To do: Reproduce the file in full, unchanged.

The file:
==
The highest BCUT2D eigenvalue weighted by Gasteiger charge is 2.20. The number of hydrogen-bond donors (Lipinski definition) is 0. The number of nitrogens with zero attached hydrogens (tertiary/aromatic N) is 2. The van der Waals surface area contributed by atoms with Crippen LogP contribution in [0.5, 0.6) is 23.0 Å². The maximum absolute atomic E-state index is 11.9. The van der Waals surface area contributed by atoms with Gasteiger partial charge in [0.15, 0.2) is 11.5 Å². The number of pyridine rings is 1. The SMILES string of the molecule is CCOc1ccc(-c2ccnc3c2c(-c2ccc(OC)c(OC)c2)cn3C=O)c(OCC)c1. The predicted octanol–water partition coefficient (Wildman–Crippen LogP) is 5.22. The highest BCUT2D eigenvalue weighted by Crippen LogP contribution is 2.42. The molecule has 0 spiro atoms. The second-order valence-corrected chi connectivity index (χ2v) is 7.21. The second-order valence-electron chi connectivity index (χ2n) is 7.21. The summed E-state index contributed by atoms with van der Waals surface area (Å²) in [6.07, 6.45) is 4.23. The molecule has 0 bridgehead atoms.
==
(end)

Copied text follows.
The highest BCUT2D eigenvalue weighted by Gasteiger charge is 2.20. The number of hydrogen-bond donors (Lipinski definition) is 0. The number of nitrogens with zero attached hydrogens (tertiary/aromatic N) is 2. The van der Waals surface area contributed by atoms with Crippen LogP contribution in [0.5, 0.6) is 23.0 Å². The maximum absolute atomic E-state index is 11.9. The van der Waals surface area contributed by atoms with Gasteiger partial charge in [0.15, 0.2) is 11.5 Å². The number of pyridine rings is 1. The SMILES string of the molecule is CCOc1ccc(-c2ccnc3c2c(-c2ccc(OC)c(OC)c2)cn3C=O)c(OCC)c1. The predicted octanol–water partition coefficient (Wildman–Crippen LogP) is 5.22. The highest BCUT2D eigenvalue weighted by Crippen LogP contribution is 2.42. The molecule has 0 spiro atoms. The second-order valence-corrected chi connectivity index (χ2v) is 7.21. The second-order valence-electron chi connectivity index (χ2n) is 7.21. The summed E-state index contributed by atoms with van der Waals surface area (Å²) in [6.07, 6.45) is 4.23. The molecule has 0 bridgehead atoms.